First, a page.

Commanders say defense cuts have helped drug trafficking

Defense cuts have made it easier for drug shipments to get to the U.S. by sea, two commanders testified on Wednesday.

The cuts have left fewer ships on the open seas, and that means the mlitary has been able to stop fewer shipmeents, they said.


“Less ships, less cocaine off the market,” said Gen. James F. Kelly, the commander of the U.S. Southern Command.

He testified along with the commander of U.S. Northern Command Gen. Charles Jacoby at a House Armed Services Committee on the commands’ posture in Latin America and the Caribbean.

Kelly said the vast majority of drugs imported into the U.S. are shipped to Latin America, flown into Mexico, and are taken across the border into the U.S.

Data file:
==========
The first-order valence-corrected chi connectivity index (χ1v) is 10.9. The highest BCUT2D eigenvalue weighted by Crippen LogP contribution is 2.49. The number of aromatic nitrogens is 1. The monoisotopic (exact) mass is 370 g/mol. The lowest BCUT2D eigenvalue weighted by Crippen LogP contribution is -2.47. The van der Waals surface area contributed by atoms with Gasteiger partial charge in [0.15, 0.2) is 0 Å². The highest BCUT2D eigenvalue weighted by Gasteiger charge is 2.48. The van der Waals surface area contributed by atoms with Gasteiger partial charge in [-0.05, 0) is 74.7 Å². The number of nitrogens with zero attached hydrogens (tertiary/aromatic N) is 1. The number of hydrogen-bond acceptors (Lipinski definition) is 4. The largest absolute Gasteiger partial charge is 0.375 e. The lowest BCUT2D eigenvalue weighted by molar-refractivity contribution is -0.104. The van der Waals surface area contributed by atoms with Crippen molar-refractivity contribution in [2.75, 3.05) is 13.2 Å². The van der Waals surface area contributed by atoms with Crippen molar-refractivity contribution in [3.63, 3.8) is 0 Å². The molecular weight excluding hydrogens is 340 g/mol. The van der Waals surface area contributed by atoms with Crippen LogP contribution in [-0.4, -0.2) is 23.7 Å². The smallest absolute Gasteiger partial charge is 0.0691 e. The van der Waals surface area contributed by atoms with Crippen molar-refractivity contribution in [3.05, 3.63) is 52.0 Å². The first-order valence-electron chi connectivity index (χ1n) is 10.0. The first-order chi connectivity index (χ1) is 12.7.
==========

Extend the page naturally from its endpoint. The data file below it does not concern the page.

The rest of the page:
“But 74 percent of it, I watch go by. I can't touch it. And when I say I watch it go by, in the maritime domain to Honduras primarily, it's because I don't have the assets to stop it,” Kelly said.

In 2011, Kelly said, the U.S. interdicted 172 metric tons of cocaine. In 2012, the U.S. only interdicted 152 tons. In 2013, only 132 tons were interdicted.

“If it hits the shore in Mexico or into the upper portions of Central America and then crosses into Mexico, it's broken into very small loads and almost impossible to do effective interdiction,” Jacoby said.

Kelly said 40,000 Americans die from these imported drugs every year, and it costs the U.S. $26 billion a year in law enforcement, and $200 billion in healthcare costs.